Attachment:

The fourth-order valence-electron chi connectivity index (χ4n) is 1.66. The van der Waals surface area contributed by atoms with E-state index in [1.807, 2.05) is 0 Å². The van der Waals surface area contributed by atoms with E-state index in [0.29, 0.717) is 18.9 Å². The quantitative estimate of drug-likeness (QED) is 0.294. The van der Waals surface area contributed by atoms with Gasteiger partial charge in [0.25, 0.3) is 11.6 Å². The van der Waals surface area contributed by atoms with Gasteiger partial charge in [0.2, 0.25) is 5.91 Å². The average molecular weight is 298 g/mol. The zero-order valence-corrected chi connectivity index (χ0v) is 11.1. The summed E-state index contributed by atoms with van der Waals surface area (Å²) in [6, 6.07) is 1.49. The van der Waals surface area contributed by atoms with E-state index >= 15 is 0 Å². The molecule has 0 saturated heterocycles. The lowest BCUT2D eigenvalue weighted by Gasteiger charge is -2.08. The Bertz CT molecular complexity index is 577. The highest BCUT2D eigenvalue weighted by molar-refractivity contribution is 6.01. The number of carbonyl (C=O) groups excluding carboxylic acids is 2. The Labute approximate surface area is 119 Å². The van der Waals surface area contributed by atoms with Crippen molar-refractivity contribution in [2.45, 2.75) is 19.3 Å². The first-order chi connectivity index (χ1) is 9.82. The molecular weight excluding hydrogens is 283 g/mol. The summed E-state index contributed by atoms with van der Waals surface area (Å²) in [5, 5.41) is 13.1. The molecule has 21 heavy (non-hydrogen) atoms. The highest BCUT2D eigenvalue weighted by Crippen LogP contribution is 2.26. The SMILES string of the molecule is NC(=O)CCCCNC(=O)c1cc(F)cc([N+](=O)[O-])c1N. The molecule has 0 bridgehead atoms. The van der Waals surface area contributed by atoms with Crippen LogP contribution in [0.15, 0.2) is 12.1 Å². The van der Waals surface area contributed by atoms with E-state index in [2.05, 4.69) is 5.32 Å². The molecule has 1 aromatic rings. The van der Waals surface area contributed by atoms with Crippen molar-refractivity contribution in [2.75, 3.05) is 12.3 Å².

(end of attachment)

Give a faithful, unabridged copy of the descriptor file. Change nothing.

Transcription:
The fourth-order valence-electron chi connectivity index (χ4n) is 1.66. The van der Waals surface area contributed by atoms with E-state index in [1.807, 2.05) is 0 Å². The van der Waals surface area contributed by atoms with E-state index in [0.29, 0.717) is 18.9 Å². The quantitative estimate of drug-likeness (QED) is 0.294. The van der Waals surface area contributed by atoms with Gasteiger partial charge in [0.25, 0.3) is 11.6 Å². The van der Waals surface area contributed by atoms with Gasteiger partial charge in [0.2, 0.25) is 5.91 Å². The average molecular weight is 298 g/mol. The zero-order valence-corrected chi connectivity index (χ0v) is 11.1. The summed E-state index contributed by atoms with van der Waals surface area (Å²) in [6, 6.07) is 1.49. The van der Waals surface area contributed by atoms with E-state index >= 15 is 0 Å². The molecule has 0 saturated heterocycles. The lowest BCUT2D eigenvalue weighted by Gasteiger charge is -2.08. The Bertz CT molecular complexity index is 577. The highest BCUT2D eigenvalue weighted by molar-refractivity contribution is 6.01. The number of carbonyl (C=O) groups excluding carboxylic acids is 2. The Labute approximate surface area is 119 Å². The van der Waals surface area contributed by atoms with Crippen molar-refractivity contribution in [2.45, 2.75) is 19.3 Å². The first-order chi connectivity index (χ1) is 9.82. The molecular weight excluding hydrogens is 283 g/mol. The summed E-state index contributed by atoms with van der Waals surface area (Å²) in [5, 5.41) is 13.1. The molecule has 21 heavy (non-hydrogen) atoms. The highest BCUT2D eigenvalue weighted by Crippen LogP contribution is 2.26. The SMILES string of the molecule is NC(=O)CCCCNC(=O)c1cc(F)cc([N+](=O)[O-])c1N. The molecule has 0 bridgehead atoms. The van der Waals surface area contributed by atoms with Crippen LogP contribution in [0.15, 0.2) is 12.1 Å². The van der Waals surface area contributed by atoms with E-state index in [2.05, 4.69) is 5.32 Å². The molecule has 1 aromatic rings. The van der Waals surface area contributed by atoms with Crippen molar-refractivity contribution in [2.75, 3.05) is 12.3 Å².